It’s a keeper. A Facebook friend posted this recipe for a black bean, sweet potato vegetarian chili. It sounded appealing because it used many of the same spices that I typically use in chili, so I tweaked it a bit and made it my own. 

The first change was to add meat. Sorry to my vegetarian friends. I added ground turkey, omitted the tomatoes and changed a few other ingredients based on what I had on hand and what sounded good.

Black Bean, Sweet Potato, Turkey Chili:

1.5 lbs ground turkey

1 yellow onion, diced

6 cloves of garlic, pressed or minced 

1 tbl chili powder

3 tbls cumin

1 Jalepeno, seeded and diced

Salt and pepper

Brown the turkey meat adding the chopped items and then the spices.

Next add…

1 can each black and pinto beans (or 8 oz. dried and soaked beans)

2 large sweet potatoes, peeled and chopped

1 cup chopped red pepper

2 cups chopped red Swiss chard

3 cups vegetable broth

If needed, add enough water to cover all the ingredients. Simmer until heated through or until the beans are tender if using dried.

This would also make a great crock pot meal if you cooked the meat ahead and tossed all the rest in the crock pot the day of.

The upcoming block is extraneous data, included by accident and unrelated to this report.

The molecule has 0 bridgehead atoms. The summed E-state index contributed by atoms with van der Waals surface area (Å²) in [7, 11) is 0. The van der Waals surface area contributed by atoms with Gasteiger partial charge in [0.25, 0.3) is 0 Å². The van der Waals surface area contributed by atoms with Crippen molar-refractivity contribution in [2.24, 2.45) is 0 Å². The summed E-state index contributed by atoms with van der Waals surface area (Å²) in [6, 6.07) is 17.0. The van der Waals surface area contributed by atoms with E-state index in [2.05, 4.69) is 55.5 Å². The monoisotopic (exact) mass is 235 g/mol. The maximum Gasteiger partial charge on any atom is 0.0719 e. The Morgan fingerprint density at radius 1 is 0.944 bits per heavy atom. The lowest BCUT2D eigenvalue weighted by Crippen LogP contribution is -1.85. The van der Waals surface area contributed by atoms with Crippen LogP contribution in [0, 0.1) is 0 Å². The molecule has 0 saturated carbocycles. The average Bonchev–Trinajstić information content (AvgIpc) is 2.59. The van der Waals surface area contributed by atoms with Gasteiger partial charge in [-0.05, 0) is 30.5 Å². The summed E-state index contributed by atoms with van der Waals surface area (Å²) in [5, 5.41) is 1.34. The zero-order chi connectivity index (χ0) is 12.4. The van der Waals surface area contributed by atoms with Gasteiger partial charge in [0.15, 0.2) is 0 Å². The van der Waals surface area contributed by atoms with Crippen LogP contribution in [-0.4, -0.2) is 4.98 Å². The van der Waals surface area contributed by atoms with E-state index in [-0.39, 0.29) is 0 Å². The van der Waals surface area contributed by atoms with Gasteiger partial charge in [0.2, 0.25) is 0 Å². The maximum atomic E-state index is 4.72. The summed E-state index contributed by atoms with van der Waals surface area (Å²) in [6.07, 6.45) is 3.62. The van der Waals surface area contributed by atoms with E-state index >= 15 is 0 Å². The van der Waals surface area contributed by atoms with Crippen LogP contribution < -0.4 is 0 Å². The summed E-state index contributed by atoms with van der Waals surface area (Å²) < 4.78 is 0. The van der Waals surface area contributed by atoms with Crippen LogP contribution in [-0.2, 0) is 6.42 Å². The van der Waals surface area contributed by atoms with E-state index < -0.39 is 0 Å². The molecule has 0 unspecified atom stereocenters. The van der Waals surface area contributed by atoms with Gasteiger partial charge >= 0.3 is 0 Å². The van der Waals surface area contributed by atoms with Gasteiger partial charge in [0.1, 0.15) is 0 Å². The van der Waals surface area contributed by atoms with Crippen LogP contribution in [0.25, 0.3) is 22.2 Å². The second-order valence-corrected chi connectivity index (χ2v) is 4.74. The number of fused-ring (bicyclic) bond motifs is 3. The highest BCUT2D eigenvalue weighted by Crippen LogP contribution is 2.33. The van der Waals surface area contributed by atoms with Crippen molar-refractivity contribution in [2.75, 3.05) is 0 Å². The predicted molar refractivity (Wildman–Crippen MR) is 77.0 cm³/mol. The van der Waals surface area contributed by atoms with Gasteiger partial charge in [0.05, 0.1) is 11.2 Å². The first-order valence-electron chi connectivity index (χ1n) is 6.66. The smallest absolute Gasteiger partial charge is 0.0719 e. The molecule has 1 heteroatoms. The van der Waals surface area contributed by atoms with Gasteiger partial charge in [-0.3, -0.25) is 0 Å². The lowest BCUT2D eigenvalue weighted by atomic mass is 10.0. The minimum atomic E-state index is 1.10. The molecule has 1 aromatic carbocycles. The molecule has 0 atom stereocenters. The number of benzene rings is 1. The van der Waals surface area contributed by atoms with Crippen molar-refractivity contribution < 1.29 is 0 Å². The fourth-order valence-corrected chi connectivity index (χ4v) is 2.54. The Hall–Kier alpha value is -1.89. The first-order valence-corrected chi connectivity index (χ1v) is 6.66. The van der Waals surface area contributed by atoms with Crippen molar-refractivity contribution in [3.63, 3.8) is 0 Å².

I like this recipe because it tastes similar to my standard chili and has a good enough base with the sauce, peppers and sweet potatoes that none of us missed the tomatoes. Eat well everyone!

Pantry Help – Organize Those Bulk Herbs and Spices


I love my herbs and spices. One of the biggest perks of living near the City is that you can get bulk herbs and spices very cheap. (See last week’s post bulk spices on the Since Your Last Visit page.)

But a cute little spice rack will not do for keeping them organized. These bulk containers were wreaking havoc with my pantry shelves. So I came up with a handy DIY solution.

Over-the-door shoe organizer to the rescue!


I labeled all the lids of my spice containers with a permanent marker and filled up all those pockets. 


I love the results. My favorite herbs and spices within easy reach and I don’t have to shuffle through my shelves looking for them anymore. Hooray for organization!

City Life: Save money buying Bulk Herbs and Spices


So much in the City is so expensive – mostly rent! But if you live in or around NYC stock up on bulk herbs and spices at the local city grocery stores. The herbs and spices are soooo much cheaper than the typical suburban grocery store chain. Trade Fair is my favorite NYC grocery store with Associated coming in second. 
If you don’t live in the NYC area there are still options other than paying $8 for a tiny jar of cloves at your local supermarket. I have actually found reasonable prices on bulk spices on Amazon. So check there. My favorite online stores for bulk herbs are Mountain Rose Herbs and Bulk Herb Store. And be sure to check your local Walmart. They have some basic spices in the $1 category. So save some money and add some spice to your life!

(Note: None of these are affiliate links.)